Posts Tagged ‘procurement’

on inventory counts

At work we have just had one of our periodic stock counts and this triggered a memory from just over thirty years ago. It was the beginning of April and I had just taken over my first significant operational command; three warehouses on one site plus part of the office block alongside. I had just over 350 people working for me and, just to add some spice, the computerisation of the operation went live on the morning that I took over.

It was not a great start because the computer system had been poorly specified and it ground to a halt halfway through the first morning, partly because the results of the stock count over the weekend were still being input. By the afternoon we had the first results back from the data input and whilst two of the three product categories we about right the third was showing us a little more than £30M over the expected figure.

One of the problems when you count stock is that the unit that you are counting may not be obvious. For example take a item that comes in boxes of 200 and where 56 such boxes constitute a full pallet. What does that full pallet get recoded as? 1, 56 or 11,200? My own team would have known the answer, but the annual stock count was always done by a professional team of valuers to ensure probity and so errors were always possible. The discrepancy of £30M was going to be down to either an error in the count unit, how that had been interpreted for data input or just an input error.

We set up a report to run on overnight processing (that’s how it worked in those days) and called it a day. The next morning we found that our friends in IT had not checked the paper level on the computer room printer and it had run out about 20% of the way through the report (these were the days of the piano lined paper reports). My colleague the Finance Director had assigned his Chief Accountant to assist and my head of the product category was leading from our side as we searched for the discrepancy, but with so little of the stock report available they were a little hampered.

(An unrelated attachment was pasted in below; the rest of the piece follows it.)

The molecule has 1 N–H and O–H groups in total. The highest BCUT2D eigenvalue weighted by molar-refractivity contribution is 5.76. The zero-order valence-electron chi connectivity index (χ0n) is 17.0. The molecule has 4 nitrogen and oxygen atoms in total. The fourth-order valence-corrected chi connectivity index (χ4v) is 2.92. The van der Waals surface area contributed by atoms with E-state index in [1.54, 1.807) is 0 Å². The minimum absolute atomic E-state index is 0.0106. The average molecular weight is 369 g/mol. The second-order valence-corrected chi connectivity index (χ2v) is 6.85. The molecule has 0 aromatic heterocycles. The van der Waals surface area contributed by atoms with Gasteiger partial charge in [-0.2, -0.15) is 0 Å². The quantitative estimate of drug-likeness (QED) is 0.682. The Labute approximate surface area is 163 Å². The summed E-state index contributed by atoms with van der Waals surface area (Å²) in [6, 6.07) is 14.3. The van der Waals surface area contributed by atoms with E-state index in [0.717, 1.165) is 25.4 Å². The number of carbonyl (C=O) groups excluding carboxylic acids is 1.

After lunch thinks improved when we found one error and got the discrepancy down to £22M. The IT team told us that processing the report that we had asked for and printing it would take 10 hours and so we shut the computer system down again and set it running the report in mid-afternoon, this time with a new box of paper. Then I got the call to go and see the MD…

My colleague the Finance Director, I’ll call him Dick, had decided to duck any blame and dump it on my team, so when I walked into the office there he was looking smug and there were a few of the other senior managers around the table to watch the new boy get shafted. The MD was apoplectic and wanted someone fired. He was a bully, but iike many such people he was also a coward and he was frightened that, if this was a genuine overstock, his neck was on the block. I was the new kid in town, but I needed to fight my team’s corner and to show that whilst I was a new arrival, I hadn’t just come in on the turnip cart.

Looking around the assembled faces I could have suggested that the Purchasing Director might like to see which of his team had bought all of the excess stock, if it did exist, but there was no point in starting a new fight as they all knew who had convened the meeting and why and so I decided that as “Dick” had tried to drop my team in the smelly stuff I would have to take him on.